On Global Geodynamics and Earthquake Forecasting: An Interdisciplinary Approach (LDEO News, Winter 08/09)

•July 3, 2009 • Leave a Comment

From the sudden, violent motion of a single earthquake to the more gradual convection of its interior over millions of years, Earth is a dynamic planet.

Geodynamics—the study of the forces and processes driving Earth’s tectonic plates—is an integrated science that draws from geology, geophysics, technophysics, seismology, fluid dynamics, and petrology. It’s natural for Lamont-Doherty scientists—enabled by the tradition of interdisciplinary studies and the breadth of expertise here—to pursue some of the most complex questions in geodynamics. With a combination of observation, theory, computation, and laboratory experimentation, they have begun to illuminate the most difficult problems and to provide the most relevant constraints.

Nowhere does this effort have more impact on society than when significant earthquakes occur. Large earthquakes are among the richest phenomena on our planet, and to study them provides insight not only into their hazard and risk, but also into the deformation processes in Earth’s crust and uppermost mantle. Questions pertaining to mantle convection and plate tectonic movement, formerly considered as two distinct scientific problems, are now being looked at as one coherent system.

It is incredibly productive to view the tectonic movements that triggered last spring’s earthquake in Wenchuan County—the Sichuan province of western China—in a geodynamic framework. Standard plate tectonics, in which rigid plates collide and generate earthquakes at well-defined boundaries, cannot explain entirely the forces that led to this disastrous event. Of course, the underlying cause is India’s collision with Asia, which has given rise to the Tibetan Plateau and the Himalayas. But rigid plate interactions are not sufficient to account for what happened in Wenchaun. Instead, a large body of work suggests that, in China and neighboring countries, the Eurasian plate is deforming internally. Much of this investigation has been an attempt to identify the nature of this deformation: Is it “platelike” (and thus explained by the localized shattering of the Eurasian plate into microplates), or is the deformation spatially continuous (thus behaving more like putty than pottery)? And which forces contribute to this unique style of deformation?

“Earth scientists want to know what happens at all scales—both geospatial and temporal—and how localized systems interact with larger, global ones,” says Ben Holtzman, a Doherty associate research scientist.


The 7.9-magnitude earthquake struck the semirural area outside of Chengdu at 2:28 p.m. on May 12, and aftershocks ranging between 4.0 and 6.9 on the Richter scale occurred over the next several days, weeks, and even months. Results were catastrophic, with more than 70,000 casualties. Most seismologists and engineers had estimated that ground tremors would reach only certain levels, and they built their civic infrastructure accordingly. “But the actual ground shaking recorded was three or four times greater than what had been projected,” says Arthur Lerner-Lam, associate director of Seismology, Geology and Tectonophysics at Lamont-Doherty. “How could we have been that far off?” he asks.
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The microbial biology of West Marin waste (Point Reyes Light, 04.16.2009)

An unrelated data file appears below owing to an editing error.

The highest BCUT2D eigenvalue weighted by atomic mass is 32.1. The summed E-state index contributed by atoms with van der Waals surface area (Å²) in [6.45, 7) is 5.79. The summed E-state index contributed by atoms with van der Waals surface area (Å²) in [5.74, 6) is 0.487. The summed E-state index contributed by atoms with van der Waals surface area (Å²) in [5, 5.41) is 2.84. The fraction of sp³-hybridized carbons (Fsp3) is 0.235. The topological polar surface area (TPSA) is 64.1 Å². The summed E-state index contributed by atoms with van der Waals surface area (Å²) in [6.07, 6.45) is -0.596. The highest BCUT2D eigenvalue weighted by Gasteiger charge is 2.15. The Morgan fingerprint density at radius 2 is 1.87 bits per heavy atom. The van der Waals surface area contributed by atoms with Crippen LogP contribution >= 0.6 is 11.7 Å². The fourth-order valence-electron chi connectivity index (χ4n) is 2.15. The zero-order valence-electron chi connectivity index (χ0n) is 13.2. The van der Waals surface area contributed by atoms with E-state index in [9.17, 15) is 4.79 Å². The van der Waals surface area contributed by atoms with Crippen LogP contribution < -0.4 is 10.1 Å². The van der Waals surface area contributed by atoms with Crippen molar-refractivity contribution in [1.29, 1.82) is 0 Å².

•April 16, 2009 • 1 Comment


craptrap-1vacuumCow waste from Straus Family Creamery and human sewage from a Marshall manhole could help scientists develop better tests for the presence of harmful pathogens. Last month, Lawrence Berkeley National Laboratory postdocs Eric Dubinsky and Cindy Wu, assisted by Shariff Osman, conducted a census of poo microbes. Cattle and septic wastes were separately loaded into diffusion chambers—with semi-permeable membranes keeping bacteria in while allowing water and minerals in and out. The chambers were hung inside crab traps  (left top) and submerged into Walker Creek at Gale Ranch (below) and Tomales Bay by Nick’s Cove (above). At various time intervals, large syringes extracted the diluted wastes, which were then filtered under vacuum (left bottom) to concentrate bacteria onto disks and frozen on dry ice. Their DNA will be placed onto the PhyloChip—a new gadget developed by Gary Andersen that differentiates between 32,000 bacteria types. Current water quality tests don’t discriminate between contamination sources, leading to unnecessary beach closures and ranch restrictions. The team will determine which bacteria are unique to humans and which are unique to agriculture, and how those bacteria react in fresh versus salt water over time. Using that information, they hope to formulate a suite of indicator microbes that can accurately assess water safety.


District says it will spray everyone (Point Reyes Light, 04.09.2009)

•April 9, 2009 • Leave a Comment

In a move unauthorized by his board, the manager of the Marin/Sonoma Mosquito and Vector Control District cancelled the district’s No Spray agreement. Last week, over 500 Marin and Sonoma residents who were previously on a No Spray list received a certified letter stating that the list was replaced by a 48-hour notification system.

West Marin residents fear that Jim Wanderscheid’s decision violates a five-year agreement they have with the district that prohibits spraying other than during emergencies.

“People on the No Spray List don’t want just to be notified, they don’t want to be sprayed,” said Fred Smith, the district’s West Marin representative. “The district board of trustees never voted to eliminate the No Spray list. I plan to make sure it remains intact.”

The letter stated that residents would be given a 48-hour advance notice if their home is within 3,000 feet of an area scheduled to be treated for adult mosquitoes using a truck-mounted spray unit, or fogger. Advance notice would not be given before other control efforts, including hand-held adulticide sprays.